By E. J. Westlake

After the 2016 US presidential election, Diane Rehm hosted a discussion on the reflective mood in journalism following the surprise upset of Donald Trump over Hillary Clinton. After other guests pondered ways of getting the truth out over the din of fabrications, one journalist, Trump-supporter Scottie Nell Hughes, declared “[t]here’s no such thing, unfortunately, anymore of facts.” Hughes went on to explain that Trump’s tweets were true for Trump supporters, and “people that say facts are facts, they’re not really facts.”

Indeed, one thing that the past election cycle has revealed is the widespread mistrust of the discourse of the perceived elite (the state, the wealthy, and intellectuals). First theorized by Jean-François Lyotard in The Postmodern Condition, the incredulity toward metanarratives arose as a result of the epistemological crisis created by the paradox of scientific knowledge having to rely upon narrative for its own legitimation. While potentially liberating in terms of resisting regulation of gender, race, and sexuality, this incredulity can also result in the creation of alternative narratives by anti-science and anti-democratic crusades. In the age of Trump, the “post-fact” era has been accelerated by information siloing vis-à-vis social media. As Hannah Arendt noted, “[p]hilosophical truth, when it enters the market place, changes its nature and becomes opinion.”1 And since the election, the post-fact universe has folded in on itself a number of times, with skeptics on both the Right and Left incredulous that a hostile foreign power has used our incredulity, and attempts to expose “fake news” labeled as “fake news.”

Scholars on the Right point to the rise of postmodern thinking as the reason for the advent of a relativism so slippery that a fundamental truth has been lost. Even a few Left-leaning publications have joined the outcry, as evidenced by Harrison Fluss and Landon Frim’s dire warning in a piece in the Jacobin, citing Lyotard, Derrida, and Foucault and an end to Enlightenment thought as culprits in our ultimate undoing.2 However, Duncan Stuart resists this facile reasoning:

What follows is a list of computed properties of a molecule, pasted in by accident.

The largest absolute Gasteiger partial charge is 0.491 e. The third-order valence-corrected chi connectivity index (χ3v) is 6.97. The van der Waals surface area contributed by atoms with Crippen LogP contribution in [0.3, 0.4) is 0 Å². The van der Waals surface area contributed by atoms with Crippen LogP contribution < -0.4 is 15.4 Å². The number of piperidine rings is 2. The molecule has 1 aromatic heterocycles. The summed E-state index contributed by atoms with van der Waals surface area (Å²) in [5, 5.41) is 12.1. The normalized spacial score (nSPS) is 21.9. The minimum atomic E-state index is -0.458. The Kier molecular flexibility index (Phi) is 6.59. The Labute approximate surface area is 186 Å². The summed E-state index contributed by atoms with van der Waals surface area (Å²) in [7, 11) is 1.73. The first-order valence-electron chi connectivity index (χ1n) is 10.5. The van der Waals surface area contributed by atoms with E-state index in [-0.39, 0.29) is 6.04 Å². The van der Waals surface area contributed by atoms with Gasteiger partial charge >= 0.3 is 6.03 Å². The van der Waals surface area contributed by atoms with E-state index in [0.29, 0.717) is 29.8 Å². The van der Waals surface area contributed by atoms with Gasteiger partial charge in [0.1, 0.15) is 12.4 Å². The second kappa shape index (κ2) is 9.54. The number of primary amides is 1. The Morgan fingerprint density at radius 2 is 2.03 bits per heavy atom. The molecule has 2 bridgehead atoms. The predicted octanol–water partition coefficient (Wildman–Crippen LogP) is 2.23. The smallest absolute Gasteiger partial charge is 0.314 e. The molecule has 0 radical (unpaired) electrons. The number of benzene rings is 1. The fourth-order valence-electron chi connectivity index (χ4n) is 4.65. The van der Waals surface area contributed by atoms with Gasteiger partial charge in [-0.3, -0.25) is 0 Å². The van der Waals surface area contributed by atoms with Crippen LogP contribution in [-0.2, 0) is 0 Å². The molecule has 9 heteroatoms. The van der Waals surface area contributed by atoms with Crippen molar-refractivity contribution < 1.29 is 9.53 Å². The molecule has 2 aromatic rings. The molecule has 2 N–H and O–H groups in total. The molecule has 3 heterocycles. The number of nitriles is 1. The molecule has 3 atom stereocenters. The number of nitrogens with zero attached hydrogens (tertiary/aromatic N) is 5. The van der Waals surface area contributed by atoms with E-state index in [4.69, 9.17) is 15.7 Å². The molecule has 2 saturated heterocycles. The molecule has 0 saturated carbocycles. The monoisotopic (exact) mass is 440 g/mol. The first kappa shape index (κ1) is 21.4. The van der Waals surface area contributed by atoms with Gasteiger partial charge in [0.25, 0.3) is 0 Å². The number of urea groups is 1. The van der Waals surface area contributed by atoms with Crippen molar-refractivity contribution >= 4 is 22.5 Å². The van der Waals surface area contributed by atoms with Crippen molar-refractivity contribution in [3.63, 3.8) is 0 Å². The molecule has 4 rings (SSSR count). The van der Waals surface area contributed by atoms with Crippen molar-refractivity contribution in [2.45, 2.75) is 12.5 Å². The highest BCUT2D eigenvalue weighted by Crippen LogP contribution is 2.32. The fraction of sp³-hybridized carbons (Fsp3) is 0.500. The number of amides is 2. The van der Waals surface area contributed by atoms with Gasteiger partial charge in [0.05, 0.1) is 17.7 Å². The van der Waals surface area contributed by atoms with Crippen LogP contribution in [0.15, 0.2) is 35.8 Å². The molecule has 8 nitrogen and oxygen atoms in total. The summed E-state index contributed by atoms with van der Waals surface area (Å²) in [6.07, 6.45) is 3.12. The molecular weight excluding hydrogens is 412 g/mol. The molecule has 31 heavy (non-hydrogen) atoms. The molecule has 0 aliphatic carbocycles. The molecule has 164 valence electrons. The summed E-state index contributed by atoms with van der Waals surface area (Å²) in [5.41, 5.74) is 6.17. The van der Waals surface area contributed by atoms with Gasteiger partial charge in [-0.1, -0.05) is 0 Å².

From a pragmatic point of view, one may wonder why it matters if we can or cannot blame postmodernism for Trump. However, the rise of Trump has quickly become a convenient excuse for dismissing large parts of modern intellectual discourse. It seems important to point out the flaws in this, for if we are to blame postmodernism for Trump, we will be blaming a phantom for our concrete problems.3

Stuart asserts that postmodernism, after all, grew as a reaction to fascism. Incredulity toward metanarrative is not the same thing as the disregard for truth. 

If we turn again to Arendt, however, the seeds of a post-fact society come into focus. Before the rise of totalitarian regimes in Europe, she noted, were the conditions that allowed otherwise reasonable people to reject the truth:

The masses’ escape from reality is a verdict against the world in which they are forced to live and in which they cannot exist, since coincidence has become its supreme master and human beings need the constant transformation of chaotic and accidental conditions into a man-made pattern of relative consistency. . . . Totalitarian propaganda can outrageously insult common sense only where common sense has lost its validity.4

Economic disparity, endless war, displacement, and homelessness create a populace of people who feel left out of the decisions that upend their lives. A coherent global narrative that blames immigrants, queers, Jews, and the intellectual elite restores meaning, where before there were only senseless, arbitrary forces. Facts are useless, because they do not fit into the system of representation within which the individual lives.

That some of us were caught by surprise two years ago has created a vacuum in our scholarship. Understanding representation and its material consequences is an urgent project, more urgent than time will actually allow. I heard this urgency at the recent ATHE conference themed “Theatres of Revolution: Performance, Pedagogy, and Protest.” Scholars, artists, and activists spoke passionately about the power of gesture, the utility of acting, the effects of digital technology, the rethinking of pedagogy, and the necessity of subverting the gaze. Jennifer Parker-Starbuck and I decided that it might be efficacious to include these voices, still in the earliest stages of thinking about a post-fact world, into a section of “provocations”—an interrogative that will spur a desperately needed conversation about what we are to do now. I want to emphasize that these pieces are not meant to become the regular practice of Theatre Journal, but that extraordinary times call for extraordinary decisions. These first pieces are excerpts of what will only eventually become fully completed and peer-reviewed essays. I alone solicited and approved them. I am grateful to the scholars willing to take such a risk in order to move this discussion along.